- Understanding the Nigerian Economic Recovery and Growth Plan
The Federal Government on Wednesday formally launched the Nigerian Economic Recovery and Growth Plan (NERGP) to broaden its strategic objectives by restoring growth, build a globally competitive economy and accelerate inclusive growth by investing in the Nigerian people for the next three years, 2017-2020.
Here are the breakdown of the key aspects of the plan;
The federal government targets Gross Domestic Product of 2.19 percent growth rate in 2017 but expected an expansion of 4.8 percent by 2018, while projecting that in 2019 the economy would moderate to 4.5 percent before hitting 7.0 percent growth rate in 2020.
However, while the 2017 economic growth rate is achievable considering current progress, the 4.8 percent forecast for 2018 seems a bit over-ambitious given the current headwinds — especially with the unstable nature of the country’s foreign revenue and the difficulties in generating enough to aid the economy to achieve 4.8 percent growth rate just after economic downturn, cast a doubt on that possibility. Also, the restricted 41 items would have to be reviewed and non-oil sector that has consistently contributed between 89-90 percent to the economy would have to be bolstered with the right monetary and fiscal policy to aid businesses.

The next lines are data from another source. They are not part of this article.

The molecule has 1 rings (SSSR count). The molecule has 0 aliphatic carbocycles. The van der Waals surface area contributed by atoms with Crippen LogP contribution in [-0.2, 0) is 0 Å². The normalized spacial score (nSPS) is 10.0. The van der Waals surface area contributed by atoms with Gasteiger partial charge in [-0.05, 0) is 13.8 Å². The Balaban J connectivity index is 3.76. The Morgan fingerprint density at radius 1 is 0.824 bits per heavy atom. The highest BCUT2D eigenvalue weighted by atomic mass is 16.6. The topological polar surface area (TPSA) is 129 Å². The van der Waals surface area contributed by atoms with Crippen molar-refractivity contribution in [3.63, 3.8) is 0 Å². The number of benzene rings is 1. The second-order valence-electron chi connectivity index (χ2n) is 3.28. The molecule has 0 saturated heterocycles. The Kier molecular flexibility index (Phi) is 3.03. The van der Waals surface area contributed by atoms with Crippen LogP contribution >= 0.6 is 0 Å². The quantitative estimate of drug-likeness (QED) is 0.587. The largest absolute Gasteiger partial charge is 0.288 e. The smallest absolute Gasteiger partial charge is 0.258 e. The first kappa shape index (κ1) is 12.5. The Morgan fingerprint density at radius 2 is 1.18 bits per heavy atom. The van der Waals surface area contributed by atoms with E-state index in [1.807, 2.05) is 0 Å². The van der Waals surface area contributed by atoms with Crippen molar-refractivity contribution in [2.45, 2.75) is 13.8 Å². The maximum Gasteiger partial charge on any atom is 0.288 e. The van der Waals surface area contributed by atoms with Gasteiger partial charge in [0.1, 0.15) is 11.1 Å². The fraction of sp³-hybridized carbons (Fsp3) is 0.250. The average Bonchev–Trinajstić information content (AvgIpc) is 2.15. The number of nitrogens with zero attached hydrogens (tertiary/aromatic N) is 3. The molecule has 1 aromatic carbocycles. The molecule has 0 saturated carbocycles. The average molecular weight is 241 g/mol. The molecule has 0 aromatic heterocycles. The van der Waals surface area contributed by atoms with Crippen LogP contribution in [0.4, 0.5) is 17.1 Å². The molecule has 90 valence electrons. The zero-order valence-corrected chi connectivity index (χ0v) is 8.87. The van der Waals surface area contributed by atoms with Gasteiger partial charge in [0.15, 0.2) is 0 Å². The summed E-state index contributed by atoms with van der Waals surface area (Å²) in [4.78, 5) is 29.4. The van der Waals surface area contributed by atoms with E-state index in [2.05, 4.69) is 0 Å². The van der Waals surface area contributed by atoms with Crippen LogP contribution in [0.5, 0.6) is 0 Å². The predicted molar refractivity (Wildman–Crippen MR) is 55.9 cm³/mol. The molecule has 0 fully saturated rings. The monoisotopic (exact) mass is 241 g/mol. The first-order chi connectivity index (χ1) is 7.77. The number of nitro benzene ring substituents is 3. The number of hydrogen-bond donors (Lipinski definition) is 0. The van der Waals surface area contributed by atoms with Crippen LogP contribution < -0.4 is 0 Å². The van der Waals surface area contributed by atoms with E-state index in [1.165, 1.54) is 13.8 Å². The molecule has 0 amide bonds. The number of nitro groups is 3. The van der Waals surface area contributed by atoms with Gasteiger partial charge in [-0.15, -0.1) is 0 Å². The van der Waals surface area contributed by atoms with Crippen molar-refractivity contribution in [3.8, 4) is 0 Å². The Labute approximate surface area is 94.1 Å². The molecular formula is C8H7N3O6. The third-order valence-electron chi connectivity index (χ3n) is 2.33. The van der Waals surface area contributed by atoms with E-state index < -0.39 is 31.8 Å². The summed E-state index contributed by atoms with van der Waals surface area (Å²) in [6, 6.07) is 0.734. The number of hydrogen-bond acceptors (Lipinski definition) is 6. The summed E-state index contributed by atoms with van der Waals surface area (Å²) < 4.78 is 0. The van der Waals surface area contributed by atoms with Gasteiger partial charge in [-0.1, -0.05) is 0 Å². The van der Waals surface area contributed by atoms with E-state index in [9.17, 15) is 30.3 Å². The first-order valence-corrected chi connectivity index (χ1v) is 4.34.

Another issue is the proposed increase in the federal government’s revenues from N2.7 trillion to N4.7 trillion by 2020. According to the Minister of Budget and National Planning, Udo Udoma, there is need to up tax revenue from the current 6 percent it contributed to the economy to about 15 percent — which is about 150 percent increment. This is counterproductive to the well-crafted plan as manufacturers and businesses would naturally pass on the difference to the consumers, therefore, further increasing the cost of goods, inflation rate, that the FG seek to reduce to a single digit by 2020 and impact productivity even more.
Accordingly, the federal government seeks to boost oil production from 1.4 million barrels per day (mbpd) in 2016 to 2.2 million bpd in 2017 and subsequently increase production to 2.5 mbpd in 2020. Whereas, OPEC monthly oil report released in March showed Nigeria’s oil production declined slightly in February from 1.533 million bpd recorded in January to 1.526 million. Making the nation the second-largest oil producer in Africa after Angola recorded 1.649 million bpd for the same month.
Therefore, for Nigeria to achieve 2.2 million bpd oil output in 2017 as projected in the NERGP, the country would have to start producing above 2.2 million pdp henceforth and up its oil rigs from the current 26 to about 34 recorded in 2014. Which is unlikely given global oil glut that has plunged both the oil prices and investments in new oil and natural gas projects.
This is likely to affect the proposed improve oil revenue and further damp other financial projections on the NERGP.
Overall, the NERGP remains the only broad economic plan in recent time. However, it failed to converge both the monetary and fiscal policy succinctly enough to address some salient issues that have been confronting lacklustre growth, low productivity, poor job creation and weak consumer spending. Rather, the emphasis was on high taxes in an economy that is looking to attract foreign investors and improve ease of doing business.